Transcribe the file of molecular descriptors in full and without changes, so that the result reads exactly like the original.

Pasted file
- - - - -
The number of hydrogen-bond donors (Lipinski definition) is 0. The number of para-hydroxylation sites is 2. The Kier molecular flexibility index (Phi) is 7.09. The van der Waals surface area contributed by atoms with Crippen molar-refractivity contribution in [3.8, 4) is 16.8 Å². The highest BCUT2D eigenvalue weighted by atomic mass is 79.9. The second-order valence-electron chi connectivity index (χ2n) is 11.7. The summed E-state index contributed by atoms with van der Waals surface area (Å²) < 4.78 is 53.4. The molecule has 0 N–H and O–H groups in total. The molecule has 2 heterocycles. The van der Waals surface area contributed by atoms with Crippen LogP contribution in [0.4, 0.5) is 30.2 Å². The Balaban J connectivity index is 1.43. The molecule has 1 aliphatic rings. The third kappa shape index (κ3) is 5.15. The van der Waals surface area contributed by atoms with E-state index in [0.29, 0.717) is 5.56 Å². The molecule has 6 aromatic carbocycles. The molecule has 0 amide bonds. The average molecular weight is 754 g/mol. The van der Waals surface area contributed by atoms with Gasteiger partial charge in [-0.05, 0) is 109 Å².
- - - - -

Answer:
The number of hydrogen-bond donors (Lipinski definition) is 0. The number of para-hydroxylation sites is 2. The Kier molecular flexibility index (Phi) is 7.09. The van der Waals surface area contributed by atoms with Crippen molar-refractivity contribution in [3.8, 4) is 16.8 Å². The highest BCUT2D eigenvalue weighted by atomic mass is 79.9. The second-order valence-electron chi connectivity index (χ2n) is 11.7. The summed E-state index contributed by atoms with van der Waals surface area (Å²) < 4.78 is 53.4. The molecule has 0 N–H and O–H groups in total. The molecule has 2 heterocycles. The van der Waals surface area contributed by atoms with Crippen LogP contribution in [0.4, 0.5) is 30.2 Å². The Balaban J connectivity index is 1.43. The molecule has 1 aliphatic rings. The third kappa shape index (κ3) is 5.15. The van der Waals surface area contributed by atoms with E-state index in [0.29, 0.717) is 5.56 Å². The molecule has 6 aromatic carbocycles. The molecule has 0 amide bonds. The average molecular weight is 754 g/mol. The van der Waals surface area contributed by atoms with Gasteiger partial charge in [-0.05, 0) is 109 Å².